’m acutely aware that last week’s column started with the tried and tired cliche, “it’s that time of year again”. But we say it about everything at this time of year. Christmas obviously, New Year’s Eve and in the football world we apply it to the FA Cup third round. But we have to dress it up obviously, so we throw straplines at it like “the magic of the FA cup”. Not even I could bring myself to start this column with that old chestnut.
The BBC struggle, too.
They once drafted in the boxing promoter Don King for a TV advert in which he pretends to give the competition a makeover. “A cup? That ain’t a trophy, you need something big like a bowl! The FA Bowl. The FA super mega bowl! I want the thriller at the Villa! A man with no imagination has no wings, he cannot fly!!”
Tell me about it.
You know when the FA are sending up the world’s oldest cup competition in TV adverts, the cup has lost a little of that magic.
Well, four Premier League games in 10 days is a good starting point. The medium that the FA use to remind us of the magic of the FA Cup third round is the same medium that has helped to expose it as a spectacle. Stoke losing to Coventry isn’t particularly magical. It’s an unexpected result of course but the magic of that triumph is lost when you consider that Mark Hughes’ job was on the line and he still put out a reserve team.
Small teams aren’t beating big teams. They are beating their reserve sides. That wasn’t Arsenal’s first team Forest beat yesterday.
But so what, there’s the payday, the chance to be on TV. The plumber marking the world player of the year. There is a uniqueness about that which is so ridiculously British that we end up rooting for the plumber. We can’t help it. The underdog is in our blood. Small island mentality makes the FA Cup third round watchable.
“Goliath v David — this weekend.” When I played, I really didn’t like the FA Cup. And am on record in countless newspaper articles saying as much. I had multiple gripes about it which all stemmed from the understanding that I was playing for clubs that had no interest in winning the competition. Our interest was solely to stay in the Premier League, and you can think what you want about that but I’m here to tell you how it was and how, at a lot of clubs, it still is.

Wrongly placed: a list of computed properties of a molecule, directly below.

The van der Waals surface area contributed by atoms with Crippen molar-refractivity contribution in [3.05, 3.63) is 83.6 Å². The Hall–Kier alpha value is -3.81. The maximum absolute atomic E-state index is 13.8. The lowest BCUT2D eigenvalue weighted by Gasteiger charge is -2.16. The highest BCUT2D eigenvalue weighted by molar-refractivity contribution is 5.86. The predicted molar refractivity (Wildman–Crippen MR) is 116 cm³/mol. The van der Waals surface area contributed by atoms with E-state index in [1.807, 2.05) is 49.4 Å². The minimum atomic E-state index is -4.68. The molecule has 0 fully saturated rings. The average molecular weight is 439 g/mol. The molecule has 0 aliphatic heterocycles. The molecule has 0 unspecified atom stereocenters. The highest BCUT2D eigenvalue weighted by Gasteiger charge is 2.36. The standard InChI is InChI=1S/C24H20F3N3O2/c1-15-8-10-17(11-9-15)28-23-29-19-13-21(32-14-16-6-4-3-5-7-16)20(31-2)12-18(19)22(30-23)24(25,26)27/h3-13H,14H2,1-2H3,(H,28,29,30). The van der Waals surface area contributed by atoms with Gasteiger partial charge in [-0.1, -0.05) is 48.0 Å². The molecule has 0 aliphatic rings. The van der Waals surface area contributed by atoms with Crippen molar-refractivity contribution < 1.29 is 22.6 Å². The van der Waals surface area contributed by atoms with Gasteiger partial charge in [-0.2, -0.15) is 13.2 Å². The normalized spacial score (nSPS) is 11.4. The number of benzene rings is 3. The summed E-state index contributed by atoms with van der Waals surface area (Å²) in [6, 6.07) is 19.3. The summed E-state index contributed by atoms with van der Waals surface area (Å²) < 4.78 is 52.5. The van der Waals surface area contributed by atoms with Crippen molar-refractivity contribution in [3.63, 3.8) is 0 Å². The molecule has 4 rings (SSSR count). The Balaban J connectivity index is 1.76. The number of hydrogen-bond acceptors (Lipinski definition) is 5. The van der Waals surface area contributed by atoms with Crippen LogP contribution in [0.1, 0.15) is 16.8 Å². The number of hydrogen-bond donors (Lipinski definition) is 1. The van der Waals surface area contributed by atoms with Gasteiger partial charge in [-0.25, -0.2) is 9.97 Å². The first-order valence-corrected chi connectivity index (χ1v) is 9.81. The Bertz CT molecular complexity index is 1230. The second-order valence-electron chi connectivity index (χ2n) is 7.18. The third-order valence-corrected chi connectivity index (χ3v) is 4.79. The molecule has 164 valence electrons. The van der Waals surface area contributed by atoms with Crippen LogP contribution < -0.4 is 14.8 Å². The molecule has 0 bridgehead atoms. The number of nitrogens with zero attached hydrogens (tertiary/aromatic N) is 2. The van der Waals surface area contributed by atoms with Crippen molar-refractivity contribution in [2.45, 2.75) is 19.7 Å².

When I was eventually relegated from the Premier League, lots of my friends lost their jobs because our biggest source of revenue had been taken away from us. Players pulled out of the car park in their £100,000 cars as secretaries and cleaners walked out of buildings with cardboard boxes in their arms.
Nobody was thinking about the magic of the FA Cup at that moment, but when I dared to suggest one January that the sooner we were out of the competition so we could concentrate on our dreadful league form, the better, the papers had a field day. The hate mail I received was off the scale. I opened one letter that simply read “fuck you, from big jock”.
“Where has all the FA Cup magic gone?”
On Sunday I was watching Spurs v AFC Wimbledon. The magic is heightened here because Wimbledon are playing at Wembley, Tottenham’s temporary home. They have history here. Spurs may have won the FA Cup on this ground eight times but none of them were as magical as the previous incarnation of Wimbledon beating the favourites Liverpool 1-0 in 1988.
Ten minutes into the game and it’s 0-0. It’s freezing and yet AFC Wimbledon have brought 7,500 fans to Wembley. That’s twice as many fans as West Ham last week and three times as many as Monaco in the Champions League group stage. There is something about this competition. It is special. It doesn’t need rebranding. What it needs is an acceptance of where it sits in the list of priorities. It will never be the number one competition to win for England’s elite clubs and it will never be won again by England’s smallest clubs. But that’s not to say that it can’t do drama.
It doesn’t concern me that I didn’t win the FA Cup but I played against, and beat, the most famous clubs in this competition at different tunes of my career. And when I look back, it’s an achievement that I’m proud of.
As a kid, the FA Cup final was Saturday, right from the start when the teams left their hotel rooms to the kick-off at 3pm, to the lifting of the trophy. All the kids in our street would play football out in the road after the final had finished. Recreating the goals. This year the final finishes at 8pm. All the kids are in bed. Nobody is outside enjoying the true magic of the FA Cup.
Last week, I was returning home from a match in London. I bumped into a friend at the train station, Jon sold his company last year for £50m. We talk about Tottenham. We’re both fans. He says that if ever I can’t make a game, then he will happily give me market value for my season tickets. His son, who went to the same school as my son until Jon made a fortune and went to a slightly better school, is desperate to go. It’s strange to hear.
I tell him that if he wants to go to watch Spurs then he should take his son to Wembley on Sunday. It’s the FA Cup third round. It’s magic. He’s not interested until I tell him that family tickets are £20. “Really,” he says. “That’s amazing!” I’m not sure if he went but the introduction for this week’s column belatedly comes to me...
“This week: The Magic of the FA Cup... at affordable prices.”